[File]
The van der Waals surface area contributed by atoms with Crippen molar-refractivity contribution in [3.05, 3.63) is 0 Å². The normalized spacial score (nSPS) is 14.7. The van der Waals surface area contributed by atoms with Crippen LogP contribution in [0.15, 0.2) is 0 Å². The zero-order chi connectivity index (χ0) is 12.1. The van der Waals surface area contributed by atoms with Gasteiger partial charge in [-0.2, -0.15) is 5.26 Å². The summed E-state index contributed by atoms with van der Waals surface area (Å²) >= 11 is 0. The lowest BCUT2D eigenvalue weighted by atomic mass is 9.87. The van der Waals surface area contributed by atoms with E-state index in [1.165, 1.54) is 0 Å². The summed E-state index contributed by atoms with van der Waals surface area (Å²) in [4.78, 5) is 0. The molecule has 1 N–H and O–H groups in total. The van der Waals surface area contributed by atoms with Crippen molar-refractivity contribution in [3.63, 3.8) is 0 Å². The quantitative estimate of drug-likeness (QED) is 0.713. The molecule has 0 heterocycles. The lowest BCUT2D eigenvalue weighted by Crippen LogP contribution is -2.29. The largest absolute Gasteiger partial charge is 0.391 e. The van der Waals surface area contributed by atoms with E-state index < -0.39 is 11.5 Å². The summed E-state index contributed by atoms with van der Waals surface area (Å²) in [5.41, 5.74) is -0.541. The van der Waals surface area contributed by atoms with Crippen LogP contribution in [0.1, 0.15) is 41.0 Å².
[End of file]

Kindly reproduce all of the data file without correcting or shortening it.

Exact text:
The van der Waals surface area contributed by atoms with Crippen molar-refractivity contribution in [3.05, 3.63) is 0 Å². The normalized spacial score (nSPS) is 14.7. The van der Waals surface area contributed by atoms with Crippen LogP contribution in [0.15, 0.2) is 0 Å². The zero-order chi connectivity index (χ0) is 12.1. The van der Waals surface area contributed by atoms with Gasteiger partial charge in [-0.2, -0.15) is 5.26 Å². The summed E-state index contributed by atoms with van der Waals surface area (Å²) >= 11 is 0. The lowest BCUT2D eigenvalue weighted by atomic mass is 9.87. The van der Waals surface area contributed by atoms with E-state index in [1.165, 1.54) is 0 Å². The summed E-state index contributed by atoms with van der Waals surface area (Å²) in [4.78, 5) is 0. The molecule has 1 N–H and O–H groups in total. The van der Waals surface area contributed by atoms with Crippen molar-refractivity contribution in [3.63, 3.8) is 0 Å². The quantitative estimate of drug-likeness (QED) is 0.713. The molecule has 0 heterocycles. The lowest BCUT2D eigenvalue weighted by Crippen LogP contribution is -2.29. The largest absolute Gasteiger partial charge is 0.391 e. The van der Waals surface area contributed by atoms with E-state index < -0.39 is 11.5 Å². The summed E-state index contributed by atoms with van der Waals surface area (Å²) in [5.41, 5.74) is -0.541. The van der Waals surface area contributed by atoms with Crippen LogP contribution in [0.1, 0.15) is 41.0 Å².